Trade Chief, Key Lawmaker Call for Update of U.S. Tariff Tools
U.S. trade chief Katherine Tai and the top senator overseeing trade policy voiced support for updating the nation’s tariff tools to so officials can avoid applying decades-old laws to current issues.
“We need 2021 tools for addressing the 2021 challenges we have, rather than retrofitting them for the challenges we have now,” Tai said during a Senate Finance Committee hearing Wednesday. “There’s a lot of opportunity here for us to look at problems and challenges we are facing, and to devise tools.”
Tai was responding to a question about section 232 of the 1962 Trade Expansion Act, which allows for tariffs without a vote by Congress if imports are deemed a national-security threat. Former President Donald Trump implemented a 25% duty on steel imports and 10% on inward-bound shipments of aluminum three years ago using the statute, saying the tariffs were needed to protect the domestic industry from going under.
Countries have retaliated with tariffs of their own on U.S. goods. Iconic American products affected include Harley-Davidson Inc. motorcycles, Levi Strauss & Co. jeans and bourbon whiskey. Business associations and lawmakers have asked that the U.S. lift the duties, saying they do more harm than good.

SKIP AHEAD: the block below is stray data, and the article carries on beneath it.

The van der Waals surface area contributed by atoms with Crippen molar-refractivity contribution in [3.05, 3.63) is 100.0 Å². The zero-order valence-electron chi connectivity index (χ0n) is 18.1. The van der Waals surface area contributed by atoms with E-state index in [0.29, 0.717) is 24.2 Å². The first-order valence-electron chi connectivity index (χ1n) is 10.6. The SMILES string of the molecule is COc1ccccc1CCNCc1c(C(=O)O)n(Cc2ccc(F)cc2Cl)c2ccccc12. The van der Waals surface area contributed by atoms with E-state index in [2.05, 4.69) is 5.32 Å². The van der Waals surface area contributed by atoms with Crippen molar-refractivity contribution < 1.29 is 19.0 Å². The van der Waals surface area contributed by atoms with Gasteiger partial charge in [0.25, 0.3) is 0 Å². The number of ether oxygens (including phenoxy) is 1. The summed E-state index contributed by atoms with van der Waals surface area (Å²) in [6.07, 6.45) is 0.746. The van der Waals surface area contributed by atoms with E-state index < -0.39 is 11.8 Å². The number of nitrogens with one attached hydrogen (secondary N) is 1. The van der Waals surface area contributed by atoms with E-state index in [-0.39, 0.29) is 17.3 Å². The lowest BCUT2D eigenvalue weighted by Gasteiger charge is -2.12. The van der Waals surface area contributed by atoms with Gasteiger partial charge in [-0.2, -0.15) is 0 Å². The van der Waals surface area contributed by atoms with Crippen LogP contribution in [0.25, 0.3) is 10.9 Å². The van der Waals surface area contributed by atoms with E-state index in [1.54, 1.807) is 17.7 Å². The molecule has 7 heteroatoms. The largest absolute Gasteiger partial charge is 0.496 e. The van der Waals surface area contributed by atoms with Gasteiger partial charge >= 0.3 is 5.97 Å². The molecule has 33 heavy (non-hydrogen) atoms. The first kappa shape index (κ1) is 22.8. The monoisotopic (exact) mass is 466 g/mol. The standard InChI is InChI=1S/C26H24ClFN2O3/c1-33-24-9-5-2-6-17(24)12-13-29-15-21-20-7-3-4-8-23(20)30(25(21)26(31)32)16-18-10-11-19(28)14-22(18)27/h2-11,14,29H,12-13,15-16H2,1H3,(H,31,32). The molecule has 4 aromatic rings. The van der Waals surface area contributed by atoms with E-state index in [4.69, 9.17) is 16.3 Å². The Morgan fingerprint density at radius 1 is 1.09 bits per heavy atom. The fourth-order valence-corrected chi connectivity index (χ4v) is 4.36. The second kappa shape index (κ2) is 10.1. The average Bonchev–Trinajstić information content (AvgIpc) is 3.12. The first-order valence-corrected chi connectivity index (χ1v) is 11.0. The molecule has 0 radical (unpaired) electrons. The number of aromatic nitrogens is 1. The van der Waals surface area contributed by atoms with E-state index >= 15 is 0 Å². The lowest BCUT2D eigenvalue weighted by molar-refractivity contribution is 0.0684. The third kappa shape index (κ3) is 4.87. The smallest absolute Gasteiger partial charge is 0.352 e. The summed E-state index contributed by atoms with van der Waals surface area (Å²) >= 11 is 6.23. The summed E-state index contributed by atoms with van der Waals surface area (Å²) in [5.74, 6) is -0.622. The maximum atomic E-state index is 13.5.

The Trump administration’s officials “did the best that they could given the tools that we have,” Tai said, referring to section 232. “It was created at a very different time, certainly created a long time before the WTO was founded. Part of the tensions that have arisen over this important trade remedy is discordance between the authority provided and the nature of the problem.” She referred to the World Trade Organization.
Senate Finance Committee Chairman Ron Wyden, an Oregon Democrat whose panel oversees trade policy, welcomed the idea of updating the law.
“Not a day goes by when I don’t have a senator talk to me about 232, particularly this idea of modernizing the statute. That’s what it’s all about -- having a toolbox that we can use to deal with our challenges.”
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